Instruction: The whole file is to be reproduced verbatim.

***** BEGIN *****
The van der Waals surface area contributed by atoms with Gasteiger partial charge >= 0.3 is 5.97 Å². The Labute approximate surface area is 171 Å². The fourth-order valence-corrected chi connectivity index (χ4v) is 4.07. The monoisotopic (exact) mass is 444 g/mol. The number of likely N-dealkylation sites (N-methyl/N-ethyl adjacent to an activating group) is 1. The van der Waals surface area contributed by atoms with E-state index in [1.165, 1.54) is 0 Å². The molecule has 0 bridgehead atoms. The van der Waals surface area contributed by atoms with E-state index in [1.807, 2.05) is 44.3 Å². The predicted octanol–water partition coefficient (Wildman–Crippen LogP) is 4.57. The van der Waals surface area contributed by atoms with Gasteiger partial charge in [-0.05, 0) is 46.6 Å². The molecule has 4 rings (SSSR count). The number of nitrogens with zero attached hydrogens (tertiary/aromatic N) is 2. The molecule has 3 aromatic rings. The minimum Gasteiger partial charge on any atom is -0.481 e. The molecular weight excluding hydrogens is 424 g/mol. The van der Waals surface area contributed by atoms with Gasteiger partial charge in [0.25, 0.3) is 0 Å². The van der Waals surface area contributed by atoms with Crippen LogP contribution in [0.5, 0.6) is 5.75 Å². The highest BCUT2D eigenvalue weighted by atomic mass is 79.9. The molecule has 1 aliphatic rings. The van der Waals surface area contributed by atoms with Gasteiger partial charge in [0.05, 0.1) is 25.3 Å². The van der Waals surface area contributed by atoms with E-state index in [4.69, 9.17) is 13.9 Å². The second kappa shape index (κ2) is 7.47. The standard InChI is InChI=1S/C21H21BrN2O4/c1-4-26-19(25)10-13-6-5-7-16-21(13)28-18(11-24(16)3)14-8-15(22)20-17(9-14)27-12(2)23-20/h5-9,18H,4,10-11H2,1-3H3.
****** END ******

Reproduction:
The van der Waals surface area contributed by atoms with Gasteiger partial charge >= 0.3 is 5.97 Å². The Labute approximate surface area is 171 Å². The fourth-order valence-corrected chi connectivity index (χ4v) is 4.07. The monoisotopic (exact) mass is 444 g/mol. The number of likely N-dealkylation sites (N-methyl/N-ethyl adjacent to an activating group) is 1. The van der Waals surface area contributed by atoms with E-state index in [1.165, 1.54) is 0 Å². The molecule has 0 bridgehead atoms. The van der Waals surface area contributed by atoms with E-state index in [1.807, 2.05) is 44.3 Å². The predicted octanol–water partition coefficient (Wildman–Crippen LogP) is 4.57. The van der Waals surface area contributed by atoms with Gasteiger partial charge in [-0.05, 0) is 46.6 Å². The molecule has 4 rings (SSSR count). The number of nitrogens with zero attached hydrogens (tertiary/aromatic N) is 2. The molecule has 3 aromatic rings. The minimum Gasteiger partial charge on any atom is -0.481 e. The molecular weight excluding hydrogens is 424 g/mol. The van der Waals surface area contributed by atoms with Gasteiger partial charge in [0.25, 0.3) is 0 Å². The van der Waals surface area contributed by atoms with Crippen LogP contribution in [0.5, 0.6) is 5.75 Å². The highest BCUT2D eigenvalue weighted by atomic mass is 79.9. The molecule has 1 aliphatic rings. The van der Waals surface area contributed by atoms with Gasteiger partial charge in [0.05, 0.1) is 25.3 Å². The van der Waals surface area contributed by atoms with E-state index in [4.69, 9.17) is 13.9 Å². The second kappa shape index (κ2) is 7.47. The standard InChI is InChI=1S/C21H21BrN2O4/c1-4-26-19(25)10-13-6-5-7-16-21(13)28-18(11-24(16)3)14-8-15(22)20-17(9-14)27-12(2)23-20/h5-9,18H,4,10-11H2,1-3H3.